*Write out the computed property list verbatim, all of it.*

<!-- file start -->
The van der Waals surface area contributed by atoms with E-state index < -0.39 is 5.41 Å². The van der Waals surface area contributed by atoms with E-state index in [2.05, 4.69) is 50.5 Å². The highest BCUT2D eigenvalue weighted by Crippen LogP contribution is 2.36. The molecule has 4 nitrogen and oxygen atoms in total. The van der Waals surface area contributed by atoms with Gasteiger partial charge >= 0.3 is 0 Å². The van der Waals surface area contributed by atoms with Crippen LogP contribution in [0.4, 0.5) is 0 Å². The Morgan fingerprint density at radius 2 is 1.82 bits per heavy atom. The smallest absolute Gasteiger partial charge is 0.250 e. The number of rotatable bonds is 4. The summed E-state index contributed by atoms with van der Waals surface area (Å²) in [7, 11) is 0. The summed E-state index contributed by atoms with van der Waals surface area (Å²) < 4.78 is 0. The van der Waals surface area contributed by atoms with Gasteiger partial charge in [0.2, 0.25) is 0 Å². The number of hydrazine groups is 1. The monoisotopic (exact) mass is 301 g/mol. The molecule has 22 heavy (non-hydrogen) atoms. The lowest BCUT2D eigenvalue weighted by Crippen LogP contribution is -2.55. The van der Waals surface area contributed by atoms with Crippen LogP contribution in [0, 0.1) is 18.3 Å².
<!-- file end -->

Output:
The van der Waals surface area contributed by atoms with E-state index < -0.39 is 5.41 Å². The van der Waals surface area contributed by atoms with E-state index in [2.05, 4.69) is 50.5 Å². The highest BCUT2D eigenvalue weighted by Crippen LogP contribution is 2.36. The molecule has 4 nitrogen and oxygen atoms in total. The van der Waals surface area contributed by atoms with Gasteiger partial charge >= 0.3 is 0 Å². The van der Waals surface area contributed by atoms with Crippen LogP contribution in [0.4, 0.5) is 0 Å². The Morgan fingerprint density at radius 2 is 1.82 bits per heavy atom. The smallest absolute Gasteiger partial charge is 0.250 e. The number of rotatable bonds is 4. The summed E-state index contributed by atoms with van der Waals surface area (Å²) in [7, 11) is 0. The summed E-state index contributed by atoms with van der Waals surface area (Å²) < 4.78 is 0. The van der Waals surface area contributed by atoms with Gasteiger partial charge in [0.2, 0.25) is 0 Å². The number of hydrazine groups is 1. The monoisotopic (exact) mass is 301 g/mol. The molecule has 22 heavy (non-hydrogen) atoms. The lowest BCUT2D eigenvalue weighted by Crippen LogP contribution is -2.55. The van der Waals surface area contributed by atoms with Crippen LogP contribution in [0, 0.1) is 18.3 Å².